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PUCL Bulletin, May 2004

Varghese K. George’s acceptance speech

Distinguished guests and dear friends,
I consider it a valuable achievement in my rather short journalistic career to be honoured in this fashion by an organisation as esteemed as the PUCL. PUCL’s efforts have made remarkable contributions to create and sustain a vibrant civil society in India. It is to the PUCL that we journalists often run for views alternative to the sanitised official versions.

PUCL’s custom of appreciating media efforts to highlight human rights related concerns is extremely significant. Institutions and organisations of the civil society are increasingly being compromised not only in India, but across the world. We have seen in recent times some very blatant attempts by different governments to gag the media. We also face the danger of the civil society increasingly being colonised by values that will potentially undo most of our civilisational progress. In this atmosphere, an independent and professional media is increasingly necessary for a functioning society and democracy. PUCL attempts to watch the media and appreciate the best is no mean contribution to the promotion of independent media.

There would be any number of journalists as good - or better than me – but, are not sufficiently encouraged or motivated to do the kind of stories that I did. It is my employer, the Indian express that makes all the difference. In contemporary journalism, my Editor Shekhar Gupta’s vision, courage and professionalism are rare. Following up that leadership are Raj Kamal Jha and Unnirajen Shanker, my regular latenight callers. I am prompted, provoked, and encouraged by Raj and Unni to make an extra phone call, gel that extra bit which at times makes the story stand out. It was one such insistence of my editors that resulted in the revelation that Satyendra Dubey had written to the PMO before being shot dead. The same insistence must have prompted by colleague Amitav Ranjan to scoop the entire text of Dubey’s letter.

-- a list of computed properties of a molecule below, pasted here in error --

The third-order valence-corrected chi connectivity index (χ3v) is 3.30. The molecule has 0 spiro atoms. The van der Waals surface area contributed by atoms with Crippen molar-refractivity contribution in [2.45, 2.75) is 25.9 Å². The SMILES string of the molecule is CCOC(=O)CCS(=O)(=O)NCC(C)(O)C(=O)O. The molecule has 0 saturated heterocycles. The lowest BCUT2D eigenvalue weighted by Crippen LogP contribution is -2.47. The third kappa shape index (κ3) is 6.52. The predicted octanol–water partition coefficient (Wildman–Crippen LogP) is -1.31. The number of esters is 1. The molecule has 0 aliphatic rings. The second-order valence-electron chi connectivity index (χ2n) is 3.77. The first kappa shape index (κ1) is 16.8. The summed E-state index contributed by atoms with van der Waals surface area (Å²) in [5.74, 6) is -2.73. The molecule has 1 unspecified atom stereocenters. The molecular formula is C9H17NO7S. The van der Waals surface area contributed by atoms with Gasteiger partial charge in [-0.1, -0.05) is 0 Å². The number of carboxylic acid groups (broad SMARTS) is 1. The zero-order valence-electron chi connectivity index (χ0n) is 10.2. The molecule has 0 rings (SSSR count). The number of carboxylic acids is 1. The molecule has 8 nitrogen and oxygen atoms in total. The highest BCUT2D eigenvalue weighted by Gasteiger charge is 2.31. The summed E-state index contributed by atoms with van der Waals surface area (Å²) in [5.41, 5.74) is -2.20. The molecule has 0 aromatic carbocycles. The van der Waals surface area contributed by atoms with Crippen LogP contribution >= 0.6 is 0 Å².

Satyendra Dubey was honoured yesterday by the UK based Index on Censorship with the Whistle Blower of the Year award. I knew of Dubey and his family only after his death. Dubey’s story is now too familiar to be repeated. But I must remember at this occasion, three more people who I knew reasonably well before they were killed for similar reasons - all in Bihar.

In late 1996, when I reached Delhi as an aspiring student of JNU, I was introduced to a frail man named Chandrashekhar Prasad. For a couple of months we met almost daily and I heard stories that I had never before, from him. Though I never subscribed to his politics, he was a great educator for me. One day, at a JNU dhaba, someone warned him of the danger of returning to his village in Siwan in Bihar. He dismissed it saying, “the maximum they can do is kill.” That is all what was done two months later.
Two days before the last Diwali, I got a call from my editors - look for a feel good Diwali story. Feel good was not a political position then. That is how I met Sarita and Mahesh - one an ex-Naxalite and the other an engineering drop out. They had galvanised nearly 35,000 people in Gaya to revive a 45 km long, centuries old traditional irrigation system. The story was carried front-page. They became regular visitors at Patna Indian Express office and they too were my tutors in Bihar society. In the second week of January, before leaving for Gaya, they came one last lime. On January 24th they both were shot dead.

All these four extraordinary individuals – Satyendrya Dubey, Chandrashekhar, Sarita and Mahesh, tried to compensate in their own ways, for the severe lose credibility and efficiency in our institutions of governance. They encouraged people’s initiatives, demanded transparency and accountability, resisted criminalisation of politics - all knowing fully well that their lives were in risk. I salute them. How I wish I could be as courageous in the pursuit of a good story.

Once again I thank you for having selected me for this honour. I shall try to live up to your expectations.

 

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